Discrimination by Design?

69 Pages Posted: 16 Sep 2020

See all articles by Naomi Cahn

Naomi Cahn

University of Virginia School of Law

June Carbone

University of Minnesota - Twin Cities - School of Law

Nancy Levit

University of Missouri at Kansas City - School of Law

Date Written: September 14, 2020

Abstract

Platform world is speeding the redesign of employment. Bricks-and-mortar firms once hired through narrow portals and then invested in the workers they hired, providing job security and predictable career ladders. Platform world flings the doors wide open to income-generating efforts, providing new opportunities but also offering security and predictable advancement to almost no one.

Other legal scholars have mined these same data for gender disparities; they have found disparities in the platform economy arising from customer biases and individual preferences, and manifested in men’s and women’s different experiences in everything from pricing plumbing services to fraud prevention. Neutral-appearing algorithms may then amplify the impact on wages and opportunities. Because the outcomes are not equal, other scholars argue that these disparities should be actionable. Accordingly, they suggest various ways to adapt existing laws to remedy gender disparities.

This Article is the first to develop an analysis of the multiple types of gender disparities in platform world. Rather than focus on the fact that disparities exist, this Article asks the question when—and even more provocatively, whether—they should matter.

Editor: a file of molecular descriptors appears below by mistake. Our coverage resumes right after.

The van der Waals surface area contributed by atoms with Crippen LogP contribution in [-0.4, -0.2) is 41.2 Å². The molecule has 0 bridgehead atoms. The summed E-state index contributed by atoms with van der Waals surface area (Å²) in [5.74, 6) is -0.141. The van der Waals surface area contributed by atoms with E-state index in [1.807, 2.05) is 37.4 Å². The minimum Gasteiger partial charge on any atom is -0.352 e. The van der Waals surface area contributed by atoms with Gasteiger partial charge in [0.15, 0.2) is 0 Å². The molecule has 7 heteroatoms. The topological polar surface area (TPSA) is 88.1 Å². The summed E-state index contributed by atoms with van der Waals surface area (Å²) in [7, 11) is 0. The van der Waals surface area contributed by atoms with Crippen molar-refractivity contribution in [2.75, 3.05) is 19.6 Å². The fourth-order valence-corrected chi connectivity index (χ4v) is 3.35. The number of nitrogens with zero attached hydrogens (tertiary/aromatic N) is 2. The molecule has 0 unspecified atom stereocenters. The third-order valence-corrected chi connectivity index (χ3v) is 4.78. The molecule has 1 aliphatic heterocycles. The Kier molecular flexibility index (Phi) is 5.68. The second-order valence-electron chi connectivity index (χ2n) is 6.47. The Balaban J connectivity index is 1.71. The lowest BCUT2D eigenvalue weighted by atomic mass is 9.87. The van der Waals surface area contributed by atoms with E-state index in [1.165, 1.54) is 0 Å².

First, the Article documents the various sources and forms of gender disparities, setting up the argument that no one legal approach fits. Second, while some of those disparities are already actionable under existing antidiscrimination laws, even antidiscrimination law today rarely provides a viable cause of action simply because the results produce statistical disparities. In platform world, it’s not clear that the disparities are morally questionable, actionable under existing law, or appropriate subjects for regulation.The real issues in this new economy concern the lack of benefits,stability, and promotion opportunities. Antidiscrimination law can help those employed by platform companies, but not the gig workers who need health benefits and protection against harassment, nor the algorithms that need oversight. Consequently, existing antidiscrimination law is all but irrelevant except to address the most glaring discrepancies, and the real need is for a wholesale rethinking of the legal infrastructure necessary to realize the benefits of the platform economy for more than a few platform creators.

Keywords: gig economy, discrimination, gender

Suggested Citation

Cahn, Naomi R. and Carbone, June and Levit, Nancy, Discrimination by Design? (September 14, 2020). Arizona State Law Journal, Vol. 51, No. 0001, 2019, Available at SSRN: https://ssrn.com/abstract=3692557

Naomi R. Cahn (Contact Author)

University of Virginia School of Law ( email )

580 Massie Road
Charlottesville, VA 22903
United States

June Carbone

University of Minnesota - Twin Cities - School of Law ( email )

229-19th Avenue South
Minneapolis, MN 55455
United States

Nancy Levit

University of Missouri at Kansas City - School of Law ( email )

5100 Rockhill Road
Kansas City, MO 64110-2499
United States

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